You wrote:

 "That friend.....made sure to tell me that, for not joining the vociferous advocates of same sex love and marriage, I would be sidetracked by history."

 I have to say that I never sought to enlist you into some sort of organized gay rights campaign. I have never been a part of one myself. I only opined that given the growing trend of people wanting to fight for the rights to pursue their measure of happiness by loving, and living with who they want, and the desire of many in the world to respect that right, those who still stand in opposition to that basic human desire would be confined to the wrong side of history.

Like I pointed out in our exchanges on your facebook wall, the light of science has been shed on the gay issue. Fearless African intellectuals-like Wole Soyinka and many others earlier in the year signed a statement condemning the unnecessary bashing of gay people. The widely-respected South African arch-bishop, Desmond Tutu in a thought-provoking interview on the BBC reaffirmed his belief that it is unfair to treat homosexuality as a sin or disorder, or a choice that people make. These are 'straight' Africans, aren't they? Does it mean they want to be gays themselves? I wonder why some people think that defending the rights of gay people means being in love with the gay lifestyle.

 One doesn't need to be a gay rights activist. But when he takes it upon himself to pontificate about the rightness or wrongness of sexual acts, while gloating about his heterosexuality and seeking to rein in on others simply on the basis of their difference, and because they are in the minority, there is a part of me that feels he is getting the issue of morality quite wrong.

 And, do you think, Fred that you were being sincere when you said I claim to be an ‘activist of all kinds of rights? I hate to say a friend is lying.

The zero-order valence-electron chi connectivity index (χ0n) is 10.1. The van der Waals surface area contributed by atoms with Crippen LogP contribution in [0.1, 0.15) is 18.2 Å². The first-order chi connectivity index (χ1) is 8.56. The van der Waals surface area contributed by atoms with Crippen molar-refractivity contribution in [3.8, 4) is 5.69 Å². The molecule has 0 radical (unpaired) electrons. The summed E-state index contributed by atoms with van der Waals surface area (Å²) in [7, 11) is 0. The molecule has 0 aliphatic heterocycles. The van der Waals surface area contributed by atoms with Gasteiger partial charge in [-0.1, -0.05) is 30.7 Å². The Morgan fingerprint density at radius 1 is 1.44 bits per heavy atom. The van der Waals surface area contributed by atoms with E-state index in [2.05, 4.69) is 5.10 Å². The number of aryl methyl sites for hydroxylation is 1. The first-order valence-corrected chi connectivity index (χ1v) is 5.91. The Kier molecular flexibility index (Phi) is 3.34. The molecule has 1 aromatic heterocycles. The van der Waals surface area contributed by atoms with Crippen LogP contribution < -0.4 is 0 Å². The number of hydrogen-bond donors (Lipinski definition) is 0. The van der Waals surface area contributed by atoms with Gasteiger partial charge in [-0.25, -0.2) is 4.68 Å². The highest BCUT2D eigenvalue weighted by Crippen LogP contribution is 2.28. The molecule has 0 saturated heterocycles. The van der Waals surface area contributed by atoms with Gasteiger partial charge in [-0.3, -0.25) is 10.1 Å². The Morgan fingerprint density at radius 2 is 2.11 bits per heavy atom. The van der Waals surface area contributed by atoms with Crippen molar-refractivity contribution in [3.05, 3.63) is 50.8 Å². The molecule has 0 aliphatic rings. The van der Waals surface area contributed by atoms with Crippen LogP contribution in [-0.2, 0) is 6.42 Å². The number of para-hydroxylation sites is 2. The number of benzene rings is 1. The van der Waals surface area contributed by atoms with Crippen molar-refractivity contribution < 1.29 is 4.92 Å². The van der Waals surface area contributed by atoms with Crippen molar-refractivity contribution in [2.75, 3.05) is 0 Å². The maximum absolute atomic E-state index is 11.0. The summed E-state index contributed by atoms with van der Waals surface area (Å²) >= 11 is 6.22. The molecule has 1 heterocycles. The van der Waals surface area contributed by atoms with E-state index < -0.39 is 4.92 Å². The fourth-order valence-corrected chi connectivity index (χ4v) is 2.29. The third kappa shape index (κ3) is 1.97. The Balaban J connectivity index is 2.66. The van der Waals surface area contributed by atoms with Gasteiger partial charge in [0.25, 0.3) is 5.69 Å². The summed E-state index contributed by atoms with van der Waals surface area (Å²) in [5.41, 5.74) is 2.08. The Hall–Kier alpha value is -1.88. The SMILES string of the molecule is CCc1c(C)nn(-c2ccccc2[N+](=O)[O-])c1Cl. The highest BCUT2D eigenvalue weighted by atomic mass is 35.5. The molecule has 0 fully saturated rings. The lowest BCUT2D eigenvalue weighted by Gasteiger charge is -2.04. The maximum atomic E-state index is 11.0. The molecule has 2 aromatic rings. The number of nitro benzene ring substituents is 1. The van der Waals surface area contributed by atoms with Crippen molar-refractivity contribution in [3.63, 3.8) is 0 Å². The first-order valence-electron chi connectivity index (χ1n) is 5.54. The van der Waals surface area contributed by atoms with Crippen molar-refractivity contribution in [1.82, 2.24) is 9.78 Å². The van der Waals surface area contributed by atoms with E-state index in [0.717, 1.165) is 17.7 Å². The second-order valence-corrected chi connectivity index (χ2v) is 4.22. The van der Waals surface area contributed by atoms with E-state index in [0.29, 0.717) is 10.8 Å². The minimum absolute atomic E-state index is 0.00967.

I respect your position on the gay rights debate. Part of me even admires your stoic stance when you said "give us the chance of getting over our inhibitions”, as it shows that, unlike other glib gay bashers, you admit of the possibility of changing your mind over the gay rights matter.

I feel that as human beings, there are definitely things beyond our understanding. I, like you, find it awkward to look at the behaviour of some people. I find it awkward to see two women cuddling each other or having sex. I find it awkward to look at a man that has overt feminine attributes. But I don't feel the need to view them as sinners or 'mad people', like a friend of yours said on facebook,-a statement on which you clicked the 'like' button-,or engage in the playground bullying tactics that has echoes of fundamentalism and ignorant cock sureness .

 I should perhaps be quick to add that being gay could be devoid of stereotypes-like a man with painted lips, or soft feminine voice. There are many gay people you would swear are not if they don't tell you.

You also referred to me as one of those thousands (of friends) that the friendship button on facebook allows you have. As a Linguistics graduate, I can immediately understand the subtext of that sentence. I can only add that my definition of friendship does not include 'one who agrees with me on all issues.'

To paraphrase the philosopher, Cecil O' Poole: I can think of many points of view I am in disagreement with, but that does not mean my neighbour cannot live beside me, nor that we may not exist side by side. Even though he holds beliefs with which I disagree, we can both be a part of society, and we will both contribute to that society by being considerate and tolerant of each other's point of view.

Nigeria Music Conquers Africa: Eyes The World

The first tweet, posted at 3:17 am on June 9 by Nigerian Musician D’banj of Mo’ Hits records, reads, “Thanks for ur love and prayers always. Now we can hear IDJA from the world’s finest Stars. Thanks again its Naija.”

Same day, at 3:22 am, Don Jazzy, Mo’ Hits CEO, tweeted, “Just like yesterday myself and my brother did Tongolo, 7yrs later Mo’ Hits signs with Good Music. Best birthday gift ever, God thank u.”